Quick Tip For Pissed-Off Joints: Do Stuff That Hurts LAST, Not First!

by tffitness on October 12, 2016

getinstantshoulderpainreliefbyadjustingyourbenchtechnique2661Ever notice how when an exercise hurts, it’s more likely to be the first exercise in the workout? Think about it — if you’re a powerlifter, your bench is more likely to be a source of pain than say, rows or triceps extensions. If you’re a weightlifter, your snatch is more likely to hurt than a clean pull or a squat. Not always mind you, but more often than not.

Why is this? I have a few ideas:

• Typically, your first exercise is your most important exercise (which is why you’re doing it first after all). Your most important exercise, by definition, probably has more miles on it than less important exercises. More wear and tear = more pain.

• Your first exercise probably gets the lion’s share of your energy, especially compared to your later exercises. And obviously, exercises that you attack with more energy tend to lead to more joint abuse than exercises you do later in the workout, with less energy.

• Finally (and this will be the basis of my argument here), earlier exercises get less benefit from warm-ups than later exercises.

I first started playing around with this idea when I was having some knee pain during squats (always the first exercise for me), and Dr. John Rusin suggested that I try doing a few sets of high-rep leg curls before squatting to basically fluff up the hamstrings and lube up the knees in a way that doesn’t irritate them.

Worked like a charm. I’m a skinny 57-year old, and the other day I squatted 315×5 with no pain.

Concurrent with my knee issues, I’ve also been experiencing some relatively minor but chronic shoulder pain, while bench pressing (again, always a first exercise for me). So last Friday (see below), instead of following up my bench presses with military presses and chins, I decided to follow my military presses with chins, and finally, bench presses. First totally pain-free benches I’ve done in weeks. I’m fairly convinced that the military presses and chins served two purposes — they warmed up my shoulders in a manner that didn’t irritate them, and also, they served to increase my upper back and shoulder mobility prior to benching.

Now of course, the only criticism that you might have about this suggestion is that you’ll be training your most important lift last, when you have the least energy, so I have two thoughts for you in that regard:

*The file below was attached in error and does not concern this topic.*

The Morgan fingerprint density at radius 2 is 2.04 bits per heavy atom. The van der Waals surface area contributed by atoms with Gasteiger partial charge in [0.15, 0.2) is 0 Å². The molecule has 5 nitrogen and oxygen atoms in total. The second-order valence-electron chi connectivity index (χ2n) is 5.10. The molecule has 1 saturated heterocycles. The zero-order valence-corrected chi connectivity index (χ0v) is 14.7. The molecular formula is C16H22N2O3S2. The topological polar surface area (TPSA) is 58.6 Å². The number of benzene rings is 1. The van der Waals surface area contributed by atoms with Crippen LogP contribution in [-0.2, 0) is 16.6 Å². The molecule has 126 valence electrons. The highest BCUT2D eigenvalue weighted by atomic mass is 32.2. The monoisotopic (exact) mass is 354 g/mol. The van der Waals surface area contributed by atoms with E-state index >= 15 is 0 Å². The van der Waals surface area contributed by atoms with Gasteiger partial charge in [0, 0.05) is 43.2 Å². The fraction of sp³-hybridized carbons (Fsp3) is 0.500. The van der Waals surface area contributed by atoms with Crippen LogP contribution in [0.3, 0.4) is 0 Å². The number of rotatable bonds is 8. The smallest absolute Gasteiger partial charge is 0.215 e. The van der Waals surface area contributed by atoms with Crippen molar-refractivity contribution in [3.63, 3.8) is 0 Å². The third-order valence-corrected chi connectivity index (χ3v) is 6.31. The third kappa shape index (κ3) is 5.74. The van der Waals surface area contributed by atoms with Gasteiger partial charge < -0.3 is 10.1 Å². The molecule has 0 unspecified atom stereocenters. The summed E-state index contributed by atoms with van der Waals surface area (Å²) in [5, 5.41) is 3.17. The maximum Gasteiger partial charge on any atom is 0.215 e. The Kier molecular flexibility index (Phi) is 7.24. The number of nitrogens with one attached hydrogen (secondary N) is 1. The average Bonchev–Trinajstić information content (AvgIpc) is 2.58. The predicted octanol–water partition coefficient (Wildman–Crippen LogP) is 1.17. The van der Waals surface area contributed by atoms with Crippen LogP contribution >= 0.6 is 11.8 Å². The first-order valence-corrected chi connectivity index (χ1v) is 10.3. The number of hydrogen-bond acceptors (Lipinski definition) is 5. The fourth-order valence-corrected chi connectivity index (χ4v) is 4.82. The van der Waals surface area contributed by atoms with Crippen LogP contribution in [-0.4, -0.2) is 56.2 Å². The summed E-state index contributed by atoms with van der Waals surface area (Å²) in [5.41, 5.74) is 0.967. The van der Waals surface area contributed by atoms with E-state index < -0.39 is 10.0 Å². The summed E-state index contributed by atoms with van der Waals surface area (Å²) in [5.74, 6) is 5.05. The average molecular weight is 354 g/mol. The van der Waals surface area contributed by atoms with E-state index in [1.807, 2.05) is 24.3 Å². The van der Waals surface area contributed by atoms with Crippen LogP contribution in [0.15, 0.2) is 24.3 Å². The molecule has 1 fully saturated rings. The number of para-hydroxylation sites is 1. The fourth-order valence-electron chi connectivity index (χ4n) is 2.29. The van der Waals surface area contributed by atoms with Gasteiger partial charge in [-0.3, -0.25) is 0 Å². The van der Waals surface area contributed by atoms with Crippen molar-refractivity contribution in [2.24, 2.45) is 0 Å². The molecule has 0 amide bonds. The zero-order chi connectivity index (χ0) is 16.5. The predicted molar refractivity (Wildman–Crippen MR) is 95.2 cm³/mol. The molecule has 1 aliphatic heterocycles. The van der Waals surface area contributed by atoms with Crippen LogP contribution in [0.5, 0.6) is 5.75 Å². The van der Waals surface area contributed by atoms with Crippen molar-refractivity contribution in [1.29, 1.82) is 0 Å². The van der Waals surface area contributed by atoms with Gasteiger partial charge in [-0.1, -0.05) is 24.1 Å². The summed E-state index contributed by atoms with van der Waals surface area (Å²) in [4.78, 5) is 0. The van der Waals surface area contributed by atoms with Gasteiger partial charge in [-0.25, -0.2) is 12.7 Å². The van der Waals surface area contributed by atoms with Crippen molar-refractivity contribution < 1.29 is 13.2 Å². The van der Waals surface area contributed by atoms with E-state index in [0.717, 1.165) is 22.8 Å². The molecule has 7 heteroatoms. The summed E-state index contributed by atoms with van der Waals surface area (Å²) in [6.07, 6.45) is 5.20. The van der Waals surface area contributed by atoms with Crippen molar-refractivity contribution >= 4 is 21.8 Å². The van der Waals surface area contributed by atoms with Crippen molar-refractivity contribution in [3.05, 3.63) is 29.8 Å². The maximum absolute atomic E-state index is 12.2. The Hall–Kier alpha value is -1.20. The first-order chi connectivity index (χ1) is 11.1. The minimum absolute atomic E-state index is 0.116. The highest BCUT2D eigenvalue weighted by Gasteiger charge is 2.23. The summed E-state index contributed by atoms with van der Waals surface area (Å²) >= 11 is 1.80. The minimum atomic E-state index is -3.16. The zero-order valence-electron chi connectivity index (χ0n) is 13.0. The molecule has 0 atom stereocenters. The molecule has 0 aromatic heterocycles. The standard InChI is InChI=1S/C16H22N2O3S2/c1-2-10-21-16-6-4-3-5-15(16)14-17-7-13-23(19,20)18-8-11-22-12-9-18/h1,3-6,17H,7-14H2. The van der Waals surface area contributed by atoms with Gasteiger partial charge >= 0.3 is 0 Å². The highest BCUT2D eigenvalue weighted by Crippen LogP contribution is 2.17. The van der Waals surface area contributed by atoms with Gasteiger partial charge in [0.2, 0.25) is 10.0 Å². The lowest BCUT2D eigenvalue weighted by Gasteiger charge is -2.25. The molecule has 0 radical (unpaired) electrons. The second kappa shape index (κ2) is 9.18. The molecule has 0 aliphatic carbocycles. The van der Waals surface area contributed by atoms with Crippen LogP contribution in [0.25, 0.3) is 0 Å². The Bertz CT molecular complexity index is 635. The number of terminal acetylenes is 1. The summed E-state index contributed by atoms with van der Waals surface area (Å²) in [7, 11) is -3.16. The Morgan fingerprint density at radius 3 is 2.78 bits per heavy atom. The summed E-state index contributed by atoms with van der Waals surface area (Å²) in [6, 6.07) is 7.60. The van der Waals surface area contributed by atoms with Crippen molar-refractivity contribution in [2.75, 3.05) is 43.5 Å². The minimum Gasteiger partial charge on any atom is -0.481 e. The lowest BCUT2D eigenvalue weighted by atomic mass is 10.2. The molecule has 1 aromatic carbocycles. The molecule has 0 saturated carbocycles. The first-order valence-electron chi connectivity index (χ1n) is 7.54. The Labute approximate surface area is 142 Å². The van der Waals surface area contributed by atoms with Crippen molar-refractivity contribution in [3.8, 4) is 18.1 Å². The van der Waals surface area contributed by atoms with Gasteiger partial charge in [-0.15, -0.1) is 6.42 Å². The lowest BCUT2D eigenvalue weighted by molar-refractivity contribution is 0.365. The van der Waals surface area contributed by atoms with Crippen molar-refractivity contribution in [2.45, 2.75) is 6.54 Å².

1) Good! If an exercise is causing orthopedic issues, you should train it with less energy!

2) Who knows, maybe you’ll profit from putting your back burner exercises on the front burner once in a while?

3) Even if you have less energy, won’t it be a relief to finally train your favorite movement(s) without pain, or at least with less pain?

I’m not submitting that this simple tip will solve all exercise-related orthopedic issues, because it certainly won’t. With that said however, this idea has a solid track record, and besides, there’s really very little downside to trying it, right?

Let me know if you’ve ever tried this yourself, and if you did, how it worked for you. I’m honestly curious to hear from you!

The “BIG 3” Clinic with Coach Charles Staley!

Just a quick note to let you know I’ll be teaching the finer points of the squat, bench, and deadlift on November 6th in gorgeous Tucson Arizona — hope to see some of you there, we’re going to have a blast! Here’s more info:

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This Week’s Training

Highlights:

• Deadlift 425×5

Monday, October 3, 2016

Bodyweight: 195.4 Pounds

Goblet Squat

Set 1: 35 lb × 10

Set 2: 53 lb × 10

Set 3: 61 lb × 10

Low Bar Squat

Set 1: 45 lb × 5

Set 2: 95 lb × 5

Set 3: 135 lb × 5

Set 4: 185 lb × 5

Set 5: 225 lb × 5

Set 6: 275 lb × 5

Set 7: 275 lb × 5

Set 8: 275 lb × 5

Set 9: 225 lb × 5

Deadlift

Set 1: 135 lb × 5

Set 2: 185 lb × 5

Set 3: 225 lb × 5

Set 4: 275 lb × 5

Set 5: 315 lb × 3

Set 6: 365 lb × 1

Hack Squat

Set 1: 90 lb × 8

Set 2: 180 lb × 5

Set 3: 180 lb × 5

Set 4: 180 lb × 5

Notes: 4-sec eccentric, 2-second pause

Tuesday, October 4, 2016

Bodyweight: 195.4 Pounds

Rusin Shoulder Warm Up

Set 1: 1 lb × 10

Set 2: 1 lb × 10

Set 3: 1 lb × 10

Paused Competition Bench Press

Set 1: 45 lb × 5

Set 2: 95 lb × 5

Set 3: 135 lb × 5

Set 4: 165 lb × 5

Set 5: 185 lb × 8

Set 6: 185 lb × 5

Set 7: 190 lb × 3

Set 8: 190 lb × 5

Set 9: 185 lb × 5

Seated Row

Set 1: 110 lb × 8

Set 2: 130 lb × 6

Set 3: 140 lb × 6

Set 4: 140 lb × 6

Set 5: 140 lb × 6

Set 6: 140 lb × 6

Lying EZ Bar Tricep Extension

Set 1: 55 lb × 8

Set 2: 75 lb × 6

Set 3: 75 lb × 6

EZ Bar Curl

Set 1: 55 lb × 8

Set 2: 75 lb × 6

Set 3: 75 lb × 6

Set 4: 75 lb × 6

Thursday, October 6, 2016

Bodyweight: 195 Pounds

Deadlift

Set 1: 135 lb × 10

Set 2: 185 lb × 8

Set 3: 225 lb × 6

Set 4: 275 lb × 5

Set 5: 315 lb × 5

Set 6: 365 lb × 5

Set 7: 405 lb × 5

Set 8: 425 lb × 5 (Video Below)

Leg Press

Set 1: 90 lb × 10

Set 2: 180 lb × 8

Set 3: 270 lb × 6

Set 4: 360 lb × 6

Set 5: 360 lb × 6

Set 6: 360 lb × 6

Toes To Bar

Set 1: 5 reps

Set 2: 5 reps

Set 3: 5 reps

Seated Leg Curl

Set 1: 160 lb × 7

Set 2: 160 lb × 7

Set 3: 160 lb × 7

Friday, October 7, 2016

Bodyweight: 194.2 Pounds

Military Press

Set 1: 45 lb × 10

Set 2: 65 lb × 8

Set 3: 85 lb × 6

Set 4: 95 lb × 5

Set 5: 100 lb × 5

Set 6: 100 lb × 5

Set 7: 85 lb × 7

Chin Up

Set 1: 1 rep

Set 2: 2 reps

Set 3: 3 reps

Set 4: 4 reps

Set 5: 5 reps

Set 6: 5 reps

Set 7: 6 reps

Tricep Pushdowns

Set 1: 140 lb × 8

Set 2: 150 lb × 8

Set 3: 150 lb × 8

Dual Cable Low Cable Curl

Set 1: 100 lb × 8

Set 2: 110 lb × 8

Set 3: 110 lb × 8

Close Grip Bench Press (Pinkies On Rings)

Set 1: 45 lb × 10

Set 2: 95 lb × 8

Set 3: 135 lb × 6

Set 4: 165 lb × 2

Sunday, October 9, 2016

Bodyweight: 196.4 Pounds

Cycling

Set 1: 5.62 mi | 20 min

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